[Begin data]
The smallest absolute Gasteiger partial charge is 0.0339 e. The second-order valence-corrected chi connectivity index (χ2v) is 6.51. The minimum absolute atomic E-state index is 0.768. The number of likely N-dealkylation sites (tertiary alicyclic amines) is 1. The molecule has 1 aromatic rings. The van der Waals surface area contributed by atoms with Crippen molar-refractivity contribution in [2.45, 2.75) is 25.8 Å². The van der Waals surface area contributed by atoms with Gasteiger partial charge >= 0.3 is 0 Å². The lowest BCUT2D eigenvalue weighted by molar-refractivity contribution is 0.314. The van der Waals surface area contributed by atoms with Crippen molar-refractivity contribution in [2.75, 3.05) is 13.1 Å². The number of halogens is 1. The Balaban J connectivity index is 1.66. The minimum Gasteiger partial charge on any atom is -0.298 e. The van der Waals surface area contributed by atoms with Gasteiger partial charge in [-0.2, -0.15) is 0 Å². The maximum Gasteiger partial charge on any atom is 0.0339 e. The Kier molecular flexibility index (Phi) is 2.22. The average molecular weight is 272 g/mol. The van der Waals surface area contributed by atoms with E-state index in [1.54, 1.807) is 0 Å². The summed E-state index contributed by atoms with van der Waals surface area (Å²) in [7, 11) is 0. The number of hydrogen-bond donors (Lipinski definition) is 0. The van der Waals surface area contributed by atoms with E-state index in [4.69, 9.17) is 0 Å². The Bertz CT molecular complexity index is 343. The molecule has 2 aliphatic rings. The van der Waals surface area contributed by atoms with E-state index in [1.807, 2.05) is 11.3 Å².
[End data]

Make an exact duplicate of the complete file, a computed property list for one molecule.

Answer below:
The smallest absolute Gasteiger partial charge is 0.0339 e. The second-order valence-corrected chi connectivity index (χ2v) is 6.51. The minimum absolute atomic E-state index is 0.768. The number of likely N-dealkylation sites (tertiary alicyclic amines) is 1. The molecule has 1 aromatic rings. The van der Waals surface area contributed by atoms with Crippen molar-refractivity contribution in [2.45, 2.75) is 25.8 Å². The van der Waals surface area contributed by atoms with Gasteiger partial charge >= 0.3 is 0 Å². The lowest BCUT2D eigenvalue weighted by molar-refractivity contribution is 0.314. The van der Waals surface area contributed by atoms with Crippen molar-refractivity contribution in [2.75, 3.05) is 13.1 Å². The number of halogens is 1. The Balaban J connectivity index is 1.66. The minimum Gasteiger partial charge on any atom is -0.298 e. The van der Waals surface area contributed by atoms with Gasteiger partial charge in [-0.2, -0.15) is 0 Å². The maximum Gasteiger partial charge on any atom is 0.0339 e. The Kier molecular flexibility index (Phi) is 2.22. The average molecular weight is 272 g/mol. The van der Waals surface area contributed by atoms with E-state index in [1.54, 1.807) is 0 Å². The summed E-state index contributed by atoms with van der Waals surface area (Å²) in [7, 11) is 0. The number of hydrogen-bond donors (Lipinski definition) is 0. The van der Waals surface area contributed by atoms with E-state index in [4.69, 9.17) is 0 Å². The Bertz CT molecular complexity index is 343. The molecule has 2 aliphatic rings. The van der Waals surface area contributed by atoms with E-state index in [1.807, 2.05) is 11.3 Å².